Tuesday, March 29, 2011

Why are we being told what to think?

Many educators have asked the following question, and now I will as well; how did we ever come to believe that the bureaucrats, in a government office, should tell our children what to think?
To challenge this belief, educators will have to become innovators and show students that there is more knowledge than just what is required to know for a test. 
We need to realize that students can teach themselves far more superior than any teacher ever could.  For most tasks, it much more important that the students “discover” the knowledge rather than being told of meaningless facts or algorithms.  When we push or force certain ideas onto students we might be actually teaching them to hate the intended outcomes instead of learning it.  For example, we can’t teach students to be creative but we sure can destroy creativity.
In its current paradigm, schools are producing compliant citizens who will have anticipated and controlled thoughts.  Students who stand up and ask “why” are labelled as insubordinates or trouble makers, and most likely are put in an alternate learning environment.  Those who follow all the rules given to them, complete school with the highest marks, and never question authority are not the learners we want in a country.  When a practical problem presents itself, to these students, they will seem lost and confused. 
I’m 25 years old and have two college degrees.  I don’t know how to do anything.  I don’t know how to do anything at all.  If the fan belt of my car broke in a snowstorm out in country I’d freeze to death reciting the goddamn Pythagorean theorem” – Student who spoke up at a John Gatto speech.
The reason this is happening is due largely to the fact that the student, who has the highest marks, is usually learning information that another person deems necessary.  This information does not come in small controllable chunks but actually in large (sometimes in the 1000s) specific outcomes a teacher must cover.  To assure students achieve success, we must also assign work to be completed outside of school, so that these high end students don’t have a minute to explore anything they may have a passion or interest for.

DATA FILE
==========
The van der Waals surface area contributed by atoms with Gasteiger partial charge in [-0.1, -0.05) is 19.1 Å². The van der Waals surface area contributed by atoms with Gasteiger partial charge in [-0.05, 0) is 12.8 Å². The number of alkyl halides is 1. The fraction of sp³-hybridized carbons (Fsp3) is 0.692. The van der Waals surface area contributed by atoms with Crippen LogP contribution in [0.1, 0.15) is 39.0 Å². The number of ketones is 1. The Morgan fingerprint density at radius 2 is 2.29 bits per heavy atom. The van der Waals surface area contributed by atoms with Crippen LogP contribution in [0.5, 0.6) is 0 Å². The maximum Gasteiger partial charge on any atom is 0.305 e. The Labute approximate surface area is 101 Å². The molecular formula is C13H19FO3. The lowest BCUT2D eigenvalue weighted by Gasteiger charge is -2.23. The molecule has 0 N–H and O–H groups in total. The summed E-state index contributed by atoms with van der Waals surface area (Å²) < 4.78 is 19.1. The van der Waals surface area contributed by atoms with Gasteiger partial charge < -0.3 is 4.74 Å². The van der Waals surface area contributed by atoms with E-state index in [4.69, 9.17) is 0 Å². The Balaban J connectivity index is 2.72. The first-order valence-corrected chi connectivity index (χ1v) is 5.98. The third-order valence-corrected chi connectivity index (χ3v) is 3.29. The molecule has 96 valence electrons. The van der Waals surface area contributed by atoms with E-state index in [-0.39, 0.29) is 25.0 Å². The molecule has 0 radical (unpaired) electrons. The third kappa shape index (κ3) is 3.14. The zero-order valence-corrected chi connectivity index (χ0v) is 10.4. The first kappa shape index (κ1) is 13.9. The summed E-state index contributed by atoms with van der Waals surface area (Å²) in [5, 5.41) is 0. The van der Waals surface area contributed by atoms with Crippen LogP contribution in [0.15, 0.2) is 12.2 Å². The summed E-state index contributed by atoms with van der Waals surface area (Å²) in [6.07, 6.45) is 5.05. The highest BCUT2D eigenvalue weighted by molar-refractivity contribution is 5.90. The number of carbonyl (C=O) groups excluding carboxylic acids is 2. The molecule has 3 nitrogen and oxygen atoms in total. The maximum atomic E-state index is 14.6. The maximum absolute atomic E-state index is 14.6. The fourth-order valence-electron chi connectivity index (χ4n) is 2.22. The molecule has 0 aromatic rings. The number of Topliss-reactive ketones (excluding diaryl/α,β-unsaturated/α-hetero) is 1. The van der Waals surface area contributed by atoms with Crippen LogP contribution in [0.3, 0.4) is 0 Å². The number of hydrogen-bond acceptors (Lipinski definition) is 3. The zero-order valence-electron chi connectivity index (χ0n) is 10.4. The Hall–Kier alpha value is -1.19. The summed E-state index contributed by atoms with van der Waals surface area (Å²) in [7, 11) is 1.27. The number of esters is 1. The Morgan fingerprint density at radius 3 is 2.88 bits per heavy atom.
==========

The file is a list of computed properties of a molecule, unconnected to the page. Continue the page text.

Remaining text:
Students are leaving our schools with their curiosity destroyed.  Anytime they wanted to explore an idea further, they are reminded, by the leader of the class, that this is neither the time nor place to do so.  Also, don’t forget the mass amounts of work to be completed outside of school; we should be asking “When is the appropriate time and place?”
We need to start realizing that our focus should be on passions, interests, creativity, and curiosity; if there is time after…..then we can focus on the mandated outcomes.


  1. Again. All designed on purpose. You have to understand the BIG PICTURE to understand why things are the way they are. The worst thing a government hates is a creative, independently thinking- population. People who take interest in how are world functions and why things are the way they are. TURN OFF dances with the stars, and the 40th edition of 'Survivor' ALL OF IT, and start doing some reading and researching.
    Damon Vrabel, Eustace Mullins, G Edward Griffin, WhatReallyHappened.com


  2. Conformity and creativity are by definition at odds with each other. We can't gain more of the latter by demanding more of the former.

  3. This identifies only part of the problem. It's not just that the education system is geared to conformity but also that parents encourage it as well. The 25 year old college graduate who can't maintain their own vehicle should be looking at their parents not their school. The basic life skills I had upon leaving high school I learned at home: cooking, cleaning, laundry, driving, vehicle maintenance, etc.

    So not only do schools need to encourage thinking, parents do as well.